Marilyn Monroe and Yves Montand in Let's Make Love (1960)


(director: George Cukor; screenwriters: Norman Krasna/Hal Kanter/Arthur Miller (uncredited); cinematographer: Daniel L. Fapp; editor: David Bretherton; music: Sammy Cahn/Cole Porter/James Van Heusen; cast: Yves Montand (Jean-Marc Clement), Marilyn Monroe (Amanda Dell), Tony Randall (Howard Coffman), Wilfred Hyde-White (John Wales), Frankie Vaughn (Tony Danton), David Burns (Oliver Burton), Mara Lynn (Lily Nyles), Milton Berle (Himself), Bing Crosby (Himself), Gene Kelly (Himself), Michael David (Dave Kerry), Dennis King Jr. (Abe Miller), Joe Besser (Lamont, Joke Writer); Runtime: 119; MPAA Rating: NR; producer: Jerry Wald; 20th Century Fox; 1960)
“If you can live with the plot making absolutely no sense, then you should be able to handle this uneven attempt at being a screwball comedy.”

Reviewed by Dennis Schwartz

Marilyn Monroe is the good-hearted sexy showgirl rehearsing for a new comedy/musical play opening and attending night school to better herself. Yves Montand is a stuffy French billionaire residing in NYC who falls madly in love with her, in this diverting comedy/romance played with a backstage musical setting. The lightweight comedy was more silly than funny, while the romance was more corny than romantic, and the plot is more stale than original, but the stars do the best they can with this material and make it at least watchable. This 27th picture of Marilyn’s is her penultimate and though not an embarrassment, yet it is certainly not one of her better ones. The one-idea joke, of the billionaire not recognized and passing himself off as a struggling actor, went on for too long–way past its shelf life. George Cukor (“The Philadelphia Story“) directs this project as if it were a truckload of gold he was carrying and he was driving cautiously so as not to hit any bumps on the road that would cause his valuable cargo to spill out. There were plenty of Broadway songs from the likes of songwriter Sammy Cahn, Cole Porter, and James Van Heusen, and to keep the men occupied Marilyn strutted around in tights and hotly sang the title song “Let’s Make Love.”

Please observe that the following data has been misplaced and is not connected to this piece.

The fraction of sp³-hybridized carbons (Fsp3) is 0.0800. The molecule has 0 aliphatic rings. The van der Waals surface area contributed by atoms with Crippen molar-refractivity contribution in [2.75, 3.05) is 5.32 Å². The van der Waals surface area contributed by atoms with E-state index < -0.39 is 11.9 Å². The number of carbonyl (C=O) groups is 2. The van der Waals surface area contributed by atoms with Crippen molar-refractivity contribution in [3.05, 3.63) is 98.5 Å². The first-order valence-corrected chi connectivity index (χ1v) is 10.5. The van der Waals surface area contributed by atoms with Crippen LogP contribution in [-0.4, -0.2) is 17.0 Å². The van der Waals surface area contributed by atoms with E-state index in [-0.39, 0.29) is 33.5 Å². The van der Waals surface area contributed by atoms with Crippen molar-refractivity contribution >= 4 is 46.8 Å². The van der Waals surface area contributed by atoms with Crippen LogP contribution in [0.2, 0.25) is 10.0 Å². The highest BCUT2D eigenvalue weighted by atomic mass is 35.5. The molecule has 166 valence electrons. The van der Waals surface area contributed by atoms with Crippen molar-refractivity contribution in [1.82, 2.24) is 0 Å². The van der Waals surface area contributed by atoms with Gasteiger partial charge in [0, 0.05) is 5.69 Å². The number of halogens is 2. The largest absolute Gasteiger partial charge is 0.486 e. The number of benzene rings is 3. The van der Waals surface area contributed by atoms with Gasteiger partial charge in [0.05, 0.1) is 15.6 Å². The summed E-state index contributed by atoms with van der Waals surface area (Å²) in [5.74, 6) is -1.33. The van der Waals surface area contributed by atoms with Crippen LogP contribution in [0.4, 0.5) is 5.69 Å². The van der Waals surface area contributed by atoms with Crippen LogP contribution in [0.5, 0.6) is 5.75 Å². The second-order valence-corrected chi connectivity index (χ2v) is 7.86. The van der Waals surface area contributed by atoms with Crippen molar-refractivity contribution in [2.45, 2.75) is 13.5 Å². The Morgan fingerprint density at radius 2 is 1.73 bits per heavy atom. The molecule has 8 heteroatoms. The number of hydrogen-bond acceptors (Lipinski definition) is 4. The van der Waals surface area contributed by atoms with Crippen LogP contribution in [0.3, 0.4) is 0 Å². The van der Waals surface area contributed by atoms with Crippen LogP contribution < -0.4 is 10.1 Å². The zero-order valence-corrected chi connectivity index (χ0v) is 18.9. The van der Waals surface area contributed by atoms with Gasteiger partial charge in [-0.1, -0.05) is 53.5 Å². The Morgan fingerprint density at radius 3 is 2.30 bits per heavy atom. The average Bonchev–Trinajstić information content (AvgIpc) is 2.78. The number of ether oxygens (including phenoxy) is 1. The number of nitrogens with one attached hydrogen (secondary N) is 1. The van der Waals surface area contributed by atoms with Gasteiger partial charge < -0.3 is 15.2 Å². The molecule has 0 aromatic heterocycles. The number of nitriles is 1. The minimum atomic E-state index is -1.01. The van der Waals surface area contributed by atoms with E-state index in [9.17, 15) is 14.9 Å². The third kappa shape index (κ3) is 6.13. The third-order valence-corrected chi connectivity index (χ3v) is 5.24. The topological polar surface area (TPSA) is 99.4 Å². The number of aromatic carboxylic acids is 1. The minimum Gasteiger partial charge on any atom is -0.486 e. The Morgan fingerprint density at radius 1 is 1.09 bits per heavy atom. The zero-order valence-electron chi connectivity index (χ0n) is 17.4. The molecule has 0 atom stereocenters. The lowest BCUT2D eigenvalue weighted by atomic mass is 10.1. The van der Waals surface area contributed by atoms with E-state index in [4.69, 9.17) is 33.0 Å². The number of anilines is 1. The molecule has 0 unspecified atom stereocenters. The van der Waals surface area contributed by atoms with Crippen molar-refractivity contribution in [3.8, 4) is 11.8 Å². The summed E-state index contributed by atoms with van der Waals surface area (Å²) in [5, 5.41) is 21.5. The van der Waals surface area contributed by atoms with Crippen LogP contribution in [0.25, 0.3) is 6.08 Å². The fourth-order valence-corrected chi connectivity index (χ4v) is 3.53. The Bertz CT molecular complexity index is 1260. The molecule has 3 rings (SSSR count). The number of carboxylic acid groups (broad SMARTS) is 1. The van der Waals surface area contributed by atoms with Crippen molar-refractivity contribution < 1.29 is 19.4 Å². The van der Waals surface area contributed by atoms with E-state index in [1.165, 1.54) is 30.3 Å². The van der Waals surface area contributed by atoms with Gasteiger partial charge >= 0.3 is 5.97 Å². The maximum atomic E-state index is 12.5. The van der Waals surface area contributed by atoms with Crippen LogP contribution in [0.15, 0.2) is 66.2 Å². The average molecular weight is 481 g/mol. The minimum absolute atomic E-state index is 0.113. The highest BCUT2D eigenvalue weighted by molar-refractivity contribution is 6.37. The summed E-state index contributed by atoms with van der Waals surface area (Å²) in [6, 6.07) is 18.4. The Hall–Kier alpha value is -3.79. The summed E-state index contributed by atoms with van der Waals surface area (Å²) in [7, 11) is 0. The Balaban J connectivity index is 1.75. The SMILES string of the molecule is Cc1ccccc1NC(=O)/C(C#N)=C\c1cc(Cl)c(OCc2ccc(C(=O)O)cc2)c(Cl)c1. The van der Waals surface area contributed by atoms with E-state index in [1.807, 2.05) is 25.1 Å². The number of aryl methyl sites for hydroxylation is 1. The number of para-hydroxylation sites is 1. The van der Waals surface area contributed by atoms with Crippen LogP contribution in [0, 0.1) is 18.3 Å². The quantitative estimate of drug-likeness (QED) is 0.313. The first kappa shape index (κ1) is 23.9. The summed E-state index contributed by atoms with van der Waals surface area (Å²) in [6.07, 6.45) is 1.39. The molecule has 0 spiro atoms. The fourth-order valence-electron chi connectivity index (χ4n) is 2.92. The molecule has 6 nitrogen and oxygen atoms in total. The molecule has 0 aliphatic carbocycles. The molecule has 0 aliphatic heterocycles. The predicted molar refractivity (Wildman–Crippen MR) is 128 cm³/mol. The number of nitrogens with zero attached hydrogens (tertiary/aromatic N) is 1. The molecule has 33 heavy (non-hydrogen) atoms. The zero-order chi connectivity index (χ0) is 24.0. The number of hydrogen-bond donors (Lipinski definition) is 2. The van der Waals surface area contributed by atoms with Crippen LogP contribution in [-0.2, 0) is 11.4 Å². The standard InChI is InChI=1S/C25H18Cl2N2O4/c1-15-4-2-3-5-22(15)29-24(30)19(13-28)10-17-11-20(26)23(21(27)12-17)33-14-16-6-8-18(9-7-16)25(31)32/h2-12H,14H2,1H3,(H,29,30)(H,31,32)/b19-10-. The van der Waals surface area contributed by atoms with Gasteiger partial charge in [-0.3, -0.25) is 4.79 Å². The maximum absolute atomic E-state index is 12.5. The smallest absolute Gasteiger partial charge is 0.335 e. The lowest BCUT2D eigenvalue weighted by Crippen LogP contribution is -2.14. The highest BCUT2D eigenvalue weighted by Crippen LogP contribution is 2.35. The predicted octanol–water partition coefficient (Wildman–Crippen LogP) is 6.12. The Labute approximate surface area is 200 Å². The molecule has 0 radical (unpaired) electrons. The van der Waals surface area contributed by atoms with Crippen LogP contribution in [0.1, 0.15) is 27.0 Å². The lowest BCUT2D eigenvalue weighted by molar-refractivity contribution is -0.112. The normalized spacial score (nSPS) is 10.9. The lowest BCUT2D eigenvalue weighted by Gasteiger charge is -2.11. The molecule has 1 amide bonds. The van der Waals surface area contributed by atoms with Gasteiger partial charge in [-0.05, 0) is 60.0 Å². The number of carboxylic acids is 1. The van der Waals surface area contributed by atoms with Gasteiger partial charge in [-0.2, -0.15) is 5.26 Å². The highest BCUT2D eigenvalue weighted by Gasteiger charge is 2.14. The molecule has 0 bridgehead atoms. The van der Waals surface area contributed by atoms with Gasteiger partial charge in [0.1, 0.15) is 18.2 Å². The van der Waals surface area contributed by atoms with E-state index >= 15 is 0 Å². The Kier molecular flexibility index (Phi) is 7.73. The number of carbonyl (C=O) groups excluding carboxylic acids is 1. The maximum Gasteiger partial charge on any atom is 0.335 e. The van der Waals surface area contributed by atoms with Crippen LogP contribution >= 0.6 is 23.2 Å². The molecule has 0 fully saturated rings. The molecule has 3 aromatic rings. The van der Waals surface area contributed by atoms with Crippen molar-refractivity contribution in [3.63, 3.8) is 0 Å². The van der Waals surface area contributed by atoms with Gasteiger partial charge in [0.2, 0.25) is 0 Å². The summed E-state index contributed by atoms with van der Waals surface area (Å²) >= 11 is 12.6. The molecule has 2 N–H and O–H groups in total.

The new PR man Coffman (Tony Randall) has been hired to keep his tycoon boss, the seventh generation French billionaire Jean-Marc Clement (Yves Montand), out of the news. Coffman reports to his immediate boss, business manager John Wales (Wilfred Hyde-White), that he read in Variety a new off-Broadway musical is opening that is spoofing a number of celebrities such as Elvis, Maria Callas, and the thin-skinned publicity shy womanizing bachelor Jean-Marc Clement. To see if they can soften the show’s parody and show that Clement has a sense of humor, Coffman takes Clement unannounced to a rehearsal of the show. As soon as Clement sees the busty Amanda (Marilyn Monroe), he decides he wants her in the same authoritarian way he’s accustomed to always getting what he wants–as he believes people respect and obey him for his money. He’s mistaken by the casting director and everyone else at the show, including Amanda, for a Clement look-alike, as they assume he’s trying out for the part. When he sees Amanda can’t stand the snobby Clement and is not driven to meet a wealthy man, he pretends to be an out-of-work actor trying out for that part. It’s hard to believe no one in a show lampooning Clement would recognize him, but there you have the lame plot and might as well except it for the sake of the film.

Amanda keeps her distance from him by fawning over her co-star and boyfriend Tony Danton (Frankie Vaughn), who has the thankless role of being someone who might as well as well not even exist. He’s reduced to being an insecure singer with a liquor problem and with no enthusiasm to even want to hold Amanda in his arms, as he might as well be a cardboard prop for all he’s asked to do in this film. Clement seizes the opening and pursues her in the same persistent way he makes business deals. In a movie extolling Marilyn for not caring about money, the theme still points out that money still counts for a lot.

When Clement needs help in keeping his impostor act going, he secretly uses his money to influence the show in his favor. He buys a fresh joke from a professional joke writer for a thousand dollars to soften up the producer Oliver Burton (Burns) and impress Amanda. His right-hand man, the loyal Wales who helped raise him from childhood, uses Clement’s influence to put the money squeeze on Burton by raising rental fees for theater space and then rescues the show when he buys a controlling interest in it. Wales then hires Gene Kelly to teach Clement to dance, Bing Crosby to teach him to sing and Milton Berle to teach him a comedy act.

The movie plods along for far too long until it gets to its predictable conclusion, though there are enough Cole Porter tunes sung and enough wiggles from Marilyn to keep the movie from imploding. Marilyn is charming and sexy. Yves in his first English speaking role is debonair and very French. Wilfred Hyde-White offers a likable performance in a supporting role. If you can live with the plot making absolutely no sense, then you should be able to handle this uneven attempt at being a screwball comedy.